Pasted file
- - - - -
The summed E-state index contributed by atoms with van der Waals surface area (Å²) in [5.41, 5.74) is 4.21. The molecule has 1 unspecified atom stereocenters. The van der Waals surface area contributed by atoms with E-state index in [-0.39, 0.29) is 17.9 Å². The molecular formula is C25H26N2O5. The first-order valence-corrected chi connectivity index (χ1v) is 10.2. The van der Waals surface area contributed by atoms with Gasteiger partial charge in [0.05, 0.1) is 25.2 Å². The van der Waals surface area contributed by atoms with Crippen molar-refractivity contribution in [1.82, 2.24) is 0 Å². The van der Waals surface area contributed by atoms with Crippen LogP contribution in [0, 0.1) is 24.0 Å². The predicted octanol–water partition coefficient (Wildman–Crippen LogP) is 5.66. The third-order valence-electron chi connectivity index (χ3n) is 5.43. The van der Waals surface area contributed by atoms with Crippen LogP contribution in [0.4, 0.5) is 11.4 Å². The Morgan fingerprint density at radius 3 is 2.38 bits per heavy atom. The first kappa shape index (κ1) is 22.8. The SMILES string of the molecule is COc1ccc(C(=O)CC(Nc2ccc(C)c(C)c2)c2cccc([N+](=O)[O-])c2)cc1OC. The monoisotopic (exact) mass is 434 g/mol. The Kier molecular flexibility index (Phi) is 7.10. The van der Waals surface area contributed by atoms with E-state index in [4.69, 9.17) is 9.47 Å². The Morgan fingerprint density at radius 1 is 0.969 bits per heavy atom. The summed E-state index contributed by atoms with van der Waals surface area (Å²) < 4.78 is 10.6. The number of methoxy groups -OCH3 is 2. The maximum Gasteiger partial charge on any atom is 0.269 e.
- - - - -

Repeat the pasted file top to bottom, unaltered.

The summed E-state index contributed by atoms with van der Waals surface area (Å²) in [5.41, 5.74) is 4.21. The molecule has 1 unspecified atom stereocenters. The van der Waals surface area contributed by atoms with E-state index in [-0.39, 0.29) is 17.9 Å². The molecular formula is C25H26N2O5. The first-order valence-corrected chi connectivity index (χ1v) is 10.2. The van der Waals surface area contributed by atoms with Gasteiger partial charge in [0.05, 0.1) is 25.2 Å². The van der Waals surface area contributed by atoms with Crippen molar-refractivity contribution in [1.82, 2.24) is 0 Å². The van der Waals surface area contributed by atoms with Crippen LogP contribution in [0, 0.1) is 24.0 Å². The predicted octanol–water partition coefficient (Wildman–Crippen LogP) is 5.66. The third-order valence-electron chi connectivity index (χ3n) is 5.43. The van der Waals surface area contributed by atoms with Crippen LogP contribution in [0.4, 0.5) is 11.4 Å². The Morgan fingerprint density at radius 3 is 2.38 bits per heavy atom. The first kappa shape index (κ1) is 22.8. The SMILES string of the molecule is COc1ccc(C(=O)CC(Nc2ccc(C)c(C)c2)c2cccc([N+](=O)[O-])c2)cc1OC. The monoisotopic (exact) mass is 434 g/mol. The Kier molecular flexibility index (Phi) is 7.10. The van der Waals surface area contributed by atoms with E-state index in [4.69, 9.17) is 9.47 Å². The Morgan fingerprint density at radius 1 is 0.969 bits per heavy atom. The summed E-state index contributed by atoms with van der Waals surface area (Å²) < 4.78 is 10.6. The number of methoxy groups -OCH3 is 2. The maximum Gasteiger partial charge on any atom is 0.269 e.